n the five years of Depot life, more than 1050 aircraft arrivals/departures took place.  An estimated 800 test flights (plus associated “unofficial aerobatics”). In addition to RAAF aircraft, many allied flying boats used the Lake Boga Depot for repairs, including those of the United States of America and the Netherlands.

The nearby Swan Hill aerodrome was used by military land-based aircraft visiting the Lake Boga RAAF Station.

At peak operation 39 Officers, 802 Airmen and 102 WAAAF’s staffed the depot.

No. 2 Flying Boat Repair Depot (Rathmines, NSW)

Following the Japanese attacks on Broome in 1942,  the establishment of a safe haven for flying boats and amphibians was deemed “Essential to the Defence of Australia.”   Work began to provide a facility against two key criteria;  “South and inland” were prerequisites.  As described above Laake Boga became the major site, but a base already existed at Rathmines on the NSW Central Coast.  Although it was considered vulnerable to Japanese air or naval attack (as happened at nearby Newcastle in mid 1942), the alternate site  at Lake Boga (see above) was chosen to provide some redundancy.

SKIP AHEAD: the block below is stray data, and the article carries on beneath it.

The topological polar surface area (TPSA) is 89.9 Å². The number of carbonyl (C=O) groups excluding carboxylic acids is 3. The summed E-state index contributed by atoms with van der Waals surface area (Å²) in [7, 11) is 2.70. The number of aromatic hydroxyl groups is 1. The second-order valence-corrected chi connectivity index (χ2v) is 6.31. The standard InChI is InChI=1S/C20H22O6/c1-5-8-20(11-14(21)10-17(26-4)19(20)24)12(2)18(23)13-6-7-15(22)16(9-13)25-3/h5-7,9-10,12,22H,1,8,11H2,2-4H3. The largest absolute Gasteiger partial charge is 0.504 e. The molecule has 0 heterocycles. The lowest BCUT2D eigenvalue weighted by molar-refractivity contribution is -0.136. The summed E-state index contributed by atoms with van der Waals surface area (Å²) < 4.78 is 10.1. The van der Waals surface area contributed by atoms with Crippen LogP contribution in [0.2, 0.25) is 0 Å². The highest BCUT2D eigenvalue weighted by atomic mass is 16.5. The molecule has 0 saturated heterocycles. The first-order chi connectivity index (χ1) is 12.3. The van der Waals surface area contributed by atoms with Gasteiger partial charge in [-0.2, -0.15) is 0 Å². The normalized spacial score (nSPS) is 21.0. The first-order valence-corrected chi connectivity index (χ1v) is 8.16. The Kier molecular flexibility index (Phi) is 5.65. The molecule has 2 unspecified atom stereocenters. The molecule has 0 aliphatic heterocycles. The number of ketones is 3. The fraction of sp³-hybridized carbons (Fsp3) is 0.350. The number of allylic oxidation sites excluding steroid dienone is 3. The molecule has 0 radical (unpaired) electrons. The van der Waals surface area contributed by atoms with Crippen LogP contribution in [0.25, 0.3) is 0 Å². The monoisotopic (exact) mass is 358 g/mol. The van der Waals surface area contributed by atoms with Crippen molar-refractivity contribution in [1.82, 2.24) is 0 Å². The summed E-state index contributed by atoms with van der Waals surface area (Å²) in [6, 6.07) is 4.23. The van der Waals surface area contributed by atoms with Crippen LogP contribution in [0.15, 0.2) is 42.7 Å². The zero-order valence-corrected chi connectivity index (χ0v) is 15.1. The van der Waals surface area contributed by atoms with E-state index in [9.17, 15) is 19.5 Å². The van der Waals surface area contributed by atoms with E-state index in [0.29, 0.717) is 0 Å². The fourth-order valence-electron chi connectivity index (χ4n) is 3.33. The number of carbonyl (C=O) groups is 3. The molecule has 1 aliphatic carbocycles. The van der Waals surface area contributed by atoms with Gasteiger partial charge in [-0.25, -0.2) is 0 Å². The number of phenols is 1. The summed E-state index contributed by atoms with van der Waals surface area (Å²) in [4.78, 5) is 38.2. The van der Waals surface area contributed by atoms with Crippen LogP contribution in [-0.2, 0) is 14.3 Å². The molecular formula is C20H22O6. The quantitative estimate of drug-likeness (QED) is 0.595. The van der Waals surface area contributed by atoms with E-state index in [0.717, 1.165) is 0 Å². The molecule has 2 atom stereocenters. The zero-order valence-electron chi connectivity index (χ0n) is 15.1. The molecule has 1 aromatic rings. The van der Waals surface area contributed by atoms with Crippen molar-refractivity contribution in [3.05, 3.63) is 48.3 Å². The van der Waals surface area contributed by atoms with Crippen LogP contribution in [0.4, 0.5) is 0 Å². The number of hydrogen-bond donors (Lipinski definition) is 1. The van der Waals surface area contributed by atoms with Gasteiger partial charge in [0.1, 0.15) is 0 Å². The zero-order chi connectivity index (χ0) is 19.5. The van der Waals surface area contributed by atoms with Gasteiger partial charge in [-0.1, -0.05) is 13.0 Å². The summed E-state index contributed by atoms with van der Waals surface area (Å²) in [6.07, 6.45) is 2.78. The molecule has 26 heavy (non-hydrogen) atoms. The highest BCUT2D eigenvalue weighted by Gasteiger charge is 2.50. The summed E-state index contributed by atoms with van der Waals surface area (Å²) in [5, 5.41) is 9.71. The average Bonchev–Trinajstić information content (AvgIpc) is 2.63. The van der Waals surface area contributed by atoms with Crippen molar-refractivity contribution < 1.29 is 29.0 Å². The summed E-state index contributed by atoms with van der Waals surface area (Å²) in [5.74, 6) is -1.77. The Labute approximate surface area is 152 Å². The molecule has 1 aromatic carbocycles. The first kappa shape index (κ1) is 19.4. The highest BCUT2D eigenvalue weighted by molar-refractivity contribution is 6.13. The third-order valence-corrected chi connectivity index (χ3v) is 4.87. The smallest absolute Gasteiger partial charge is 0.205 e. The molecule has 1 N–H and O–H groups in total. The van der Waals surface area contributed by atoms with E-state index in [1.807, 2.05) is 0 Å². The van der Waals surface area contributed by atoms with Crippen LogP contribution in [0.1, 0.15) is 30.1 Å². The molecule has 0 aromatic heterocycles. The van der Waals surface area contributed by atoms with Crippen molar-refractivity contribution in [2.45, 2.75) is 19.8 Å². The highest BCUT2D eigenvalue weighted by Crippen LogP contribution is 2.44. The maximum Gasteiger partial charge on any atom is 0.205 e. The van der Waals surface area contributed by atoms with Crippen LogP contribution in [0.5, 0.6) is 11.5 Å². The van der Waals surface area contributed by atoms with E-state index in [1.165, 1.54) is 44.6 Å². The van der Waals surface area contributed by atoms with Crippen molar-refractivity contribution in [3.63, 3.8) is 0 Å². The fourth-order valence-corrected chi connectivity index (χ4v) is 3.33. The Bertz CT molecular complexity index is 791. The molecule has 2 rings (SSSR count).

A second repair base was established at RAAF Rathmines on Lake Macquarie, north of Sydney, which had been a flying boat base since 1939. No.2 FBRD at Rathmines worked in association with 1FBRD for the duration of the war, although Lake Boga received the majority of flying boats for repair, rebuilds and routine major overhauls. These included RAAF, Netherlands and United States aircraft.

Forward maintenace units were established closer to the Area of Operations including No.1 Flying Boat Maintenace Unit at Bowen in Queensland.  


Compiled from a range of sources  - Steve Larkins Jan 19

1.  Units of the Royal Australian Air Force - A Concise History - Vol 7 Maintenance Units Australian Government Publishing Service, 1995

2.   Lake Boga Aviation Museum.

3.  Geoff Goodall Aviation History Site